Weight loss occurs when you eat fewer calories than you use during your daily activities. Although a small amount of preliminary evidence shows potential weight-loss benefits from eating certain foods, such as cinnamon and apple cider vinegar, simply adding these to your diet won't result in a significant amount of weight loss. To achieve any real benefits from these substances, you'll need to include them as part of a balanced reduced-calorie diet and exercise program.
Apple Cider Vinegar and Weight Loss
Including vinegars, such as apple cider vinegar, in your meal may help lower the glycemic index of the meal and increase feelings of fullness, according to a study published in the European Journal of Clinical Nutrition in 2005. Another study, done on mice and published in the Journal of the Egyptian Public Health Association in 2001, found that consuming apple cider vinegar daily may help limit weight gain. However, it also caused problems with the animals' digestive systems. Further research is necessary to verify that any weight loss benefit or digestive issues occur in people.
Regardless of what some fad diets recommend, you shouldn't drink apple cider vinegar straight, as it's too acidic and could cause damage to your teeth, stomach and throat. Instead, include it as part of your diet. Make a vinaigrette with honey and olive oil to dress your salads or include it in marinades. Use vinegar to turn milk into a buttermilk substitute for use in recipes or make homemade refrigerator pickles. Add a splash to soups to give them an extra zing of flavor.
Cinnamon and Weight Loss
While the results are still preliminary and conflicting, a review article published in the Journal of Diabetes Science and Technology in 2010 notes that cinnamon may help people with their weight by slowing down the emptying of the stomach and increasing the amount of lean body mass, or muscle. Muscle burns more calories than fat, and slower emptying of the stomach can make you feel full longer, both of which may help with weight loss. A study published in the European Journal of Nutrition in 2015 notes that a mix of kanuka honey, magnesium, chromium and cinnamon helped people to lose a small amount of weight and lower their cholesterol compared to people who ate the honey alone. It's not clear, however, whether it was the cinnamon, the minerals or the combination that produced these beneficial effects, so further research is necessary to verify the potential weight-loss benefits of cinnamon.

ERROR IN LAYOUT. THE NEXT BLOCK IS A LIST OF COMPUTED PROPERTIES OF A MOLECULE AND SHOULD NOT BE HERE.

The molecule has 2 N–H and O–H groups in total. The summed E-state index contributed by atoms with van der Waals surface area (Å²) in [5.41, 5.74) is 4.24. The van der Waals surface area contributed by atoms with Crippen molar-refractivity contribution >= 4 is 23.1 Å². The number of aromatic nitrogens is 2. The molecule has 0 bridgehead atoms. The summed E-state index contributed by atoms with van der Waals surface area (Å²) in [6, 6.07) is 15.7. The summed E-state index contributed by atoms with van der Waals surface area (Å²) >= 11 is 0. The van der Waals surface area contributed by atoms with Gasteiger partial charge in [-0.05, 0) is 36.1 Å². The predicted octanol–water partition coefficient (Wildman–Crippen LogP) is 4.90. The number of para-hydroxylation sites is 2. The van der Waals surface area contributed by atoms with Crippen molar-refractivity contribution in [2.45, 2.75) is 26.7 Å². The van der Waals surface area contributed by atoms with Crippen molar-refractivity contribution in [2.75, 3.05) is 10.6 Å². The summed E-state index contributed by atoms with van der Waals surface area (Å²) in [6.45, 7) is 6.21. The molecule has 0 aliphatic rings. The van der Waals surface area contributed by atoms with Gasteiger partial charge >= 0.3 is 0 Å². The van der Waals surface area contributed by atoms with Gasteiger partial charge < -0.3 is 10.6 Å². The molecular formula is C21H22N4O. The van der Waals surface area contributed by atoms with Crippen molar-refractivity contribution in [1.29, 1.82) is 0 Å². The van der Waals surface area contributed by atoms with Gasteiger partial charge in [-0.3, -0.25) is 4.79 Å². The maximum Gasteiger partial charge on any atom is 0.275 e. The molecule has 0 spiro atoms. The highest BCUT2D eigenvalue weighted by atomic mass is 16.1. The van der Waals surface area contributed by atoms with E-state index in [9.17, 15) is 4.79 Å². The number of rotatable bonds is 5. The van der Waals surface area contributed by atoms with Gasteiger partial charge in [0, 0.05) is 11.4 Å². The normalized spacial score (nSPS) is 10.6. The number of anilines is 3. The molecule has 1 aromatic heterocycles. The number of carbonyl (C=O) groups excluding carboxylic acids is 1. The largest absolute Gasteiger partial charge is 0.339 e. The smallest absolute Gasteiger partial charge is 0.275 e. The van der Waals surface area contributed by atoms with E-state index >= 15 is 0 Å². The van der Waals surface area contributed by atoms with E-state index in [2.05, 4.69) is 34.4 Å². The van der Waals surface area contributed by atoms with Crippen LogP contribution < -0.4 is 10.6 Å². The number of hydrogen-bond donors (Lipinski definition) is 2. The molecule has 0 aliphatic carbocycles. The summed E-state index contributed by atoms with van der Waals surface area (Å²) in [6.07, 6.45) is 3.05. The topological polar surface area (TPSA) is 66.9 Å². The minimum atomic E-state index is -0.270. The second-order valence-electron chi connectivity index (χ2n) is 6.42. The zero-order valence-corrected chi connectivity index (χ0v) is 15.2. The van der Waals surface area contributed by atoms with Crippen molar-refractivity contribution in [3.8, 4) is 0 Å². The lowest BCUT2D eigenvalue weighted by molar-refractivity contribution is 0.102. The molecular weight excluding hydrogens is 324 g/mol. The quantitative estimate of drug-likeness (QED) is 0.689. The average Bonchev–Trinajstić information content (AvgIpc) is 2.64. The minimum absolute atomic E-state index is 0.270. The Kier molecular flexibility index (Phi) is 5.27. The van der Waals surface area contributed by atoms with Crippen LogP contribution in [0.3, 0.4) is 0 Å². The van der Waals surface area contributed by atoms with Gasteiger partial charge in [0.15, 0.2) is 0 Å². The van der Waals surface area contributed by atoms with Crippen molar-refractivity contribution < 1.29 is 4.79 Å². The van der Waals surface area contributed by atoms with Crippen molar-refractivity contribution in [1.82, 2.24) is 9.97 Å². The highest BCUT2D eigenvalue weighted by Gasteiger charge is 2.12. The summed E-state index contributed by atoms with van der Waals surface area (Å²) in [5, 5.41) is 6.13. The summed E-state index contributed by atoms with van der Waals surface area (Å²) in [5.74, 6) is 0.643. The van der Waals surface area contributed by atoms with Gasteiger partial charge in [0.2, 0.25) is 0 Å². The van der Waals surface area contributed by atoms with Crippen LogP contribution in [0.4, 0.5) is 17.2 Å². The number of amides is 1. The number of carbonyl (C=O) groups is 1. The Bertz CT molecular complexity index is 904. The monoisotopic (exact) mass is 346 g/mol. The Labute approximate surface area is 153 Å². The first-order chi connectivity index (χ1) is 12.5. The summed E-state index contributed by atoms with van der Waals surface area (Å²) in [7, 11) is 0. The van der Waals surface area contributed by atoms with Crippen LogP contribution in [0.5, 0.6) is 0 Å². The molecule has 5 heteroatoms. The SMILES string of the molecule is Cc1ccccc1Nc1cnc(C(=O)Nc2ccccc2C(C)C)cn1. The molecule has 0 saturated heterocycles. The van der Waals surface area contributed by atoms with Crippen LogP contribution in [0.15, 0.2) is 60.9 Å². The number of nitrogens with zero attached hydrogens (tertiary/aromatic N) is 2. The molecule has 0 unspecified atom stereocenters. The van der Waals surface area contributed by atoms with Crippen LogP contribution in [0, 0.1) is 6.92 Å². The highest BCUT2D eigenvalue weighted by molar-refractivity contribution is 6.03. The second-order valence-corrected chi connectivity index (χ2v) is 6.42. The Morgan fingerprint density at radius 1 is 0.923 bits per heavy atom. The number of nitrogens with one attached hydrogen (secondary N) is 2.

You can add cinnamon to hot drinks, hot breakfast cereals, curries and bean dishes. It works well in pork recipes, sweet potatoes, winter squashes, fruits, baked goods and puddings. An added benefit is that when you use cinnamon, it helps enhance the sweet taste of foods so you can use less sugar, potentially helping you reduce your sugar intake and your calorie consumption for the day.
As Part of a Reduced-Calorie Diet
If you don't eat a large enough volume of food, it can leave you feeling hungry. One way to be able to eat plenty of food and limit hunger between meals while still cutting calories is to trade foods that are high in energy density, or calories per gram of food, for foods that are lower in energy density. Vegetables, broth-based soups, salads and fruits all have relatively high amounts of water and/or fiber, which lowers their energy density and makes them good foods to eat at the start of the meal. Any foods high in fat or sugar will be high in energy density, so you want to eat less of these foods. Try replacing part of the meat or cheese in your meals with vegetables or replacing part or all of your dessert with fruit to lower the overall energy density of the meal.
Calories for Weight Loss
To lose a pound of weight, you need to create a 3,500 calorie deficit, which means cutting 500 to 1,000 calories from your daily intake to achieve a weight loss of 1 to 2 pounds per week or burning that many more calories per day through increased exercise. While eliminating more calories from what you eat may be tempting as a way to speed up weight loss, women shouldn't eat fewer than 1,200 calories each day, and men should eat at least 1,800 calories per day. Eating fewer calories than this could slow down your metabolism and make it harder to lose weight.
In Conjunction With Exercise
Following a healthy reduced-calorie diet is one of the best ways to lose weight, but without exercise, about one-fourth of this weight will come from muscle instead of fat. To minimize the loss of muscle, you need to include a combination of cardiovascular exercise and strength-training exercises in your weight loss efforts. The minimum recommended exercise for adults is about 150 minutes of moderate-intensity cardio along with at least two strength training sessions each week, but getting even more exercise may help further speed up your weight loss.
- Centers for Disease Control and Prevention: Finding a Balance
- Diabetes Forecast: How to Eat More But Lose Weight
- American Council on Exercise: What Are the Guidelines for Percentage of Body Fat Loss?
- American College of Sports Medicine: Metabolism Is Modifiable With the Right Lifestyle Changes
- Journal of Diabetes Science and Technology: Cinnamon: Potential Role in the Prevention of Insulin Resistance, Metabolic Syndrome, and Type 2 Diabetes
- European Journal of Nutrition: The Effect of a Cinnamon-, Chromium- and Magnesium-Formulated Honey on Glycaemic Control, Weight Loss and Lipid Parameters in Type 2 Diabetes: An Open-Label Cross-Over Randomised Controlled Trial
- European Journal of Clinical Nutrition: Vinegar Supplementation Lowers Glucose and Insulin Responses and Increases Satiety After a Bread Meal in Healthy Subjects
- Journal of the Egyptian Public Health Association: The Effect of Cider Vinegar on Some Nutritional and Physiological Parameters in Mice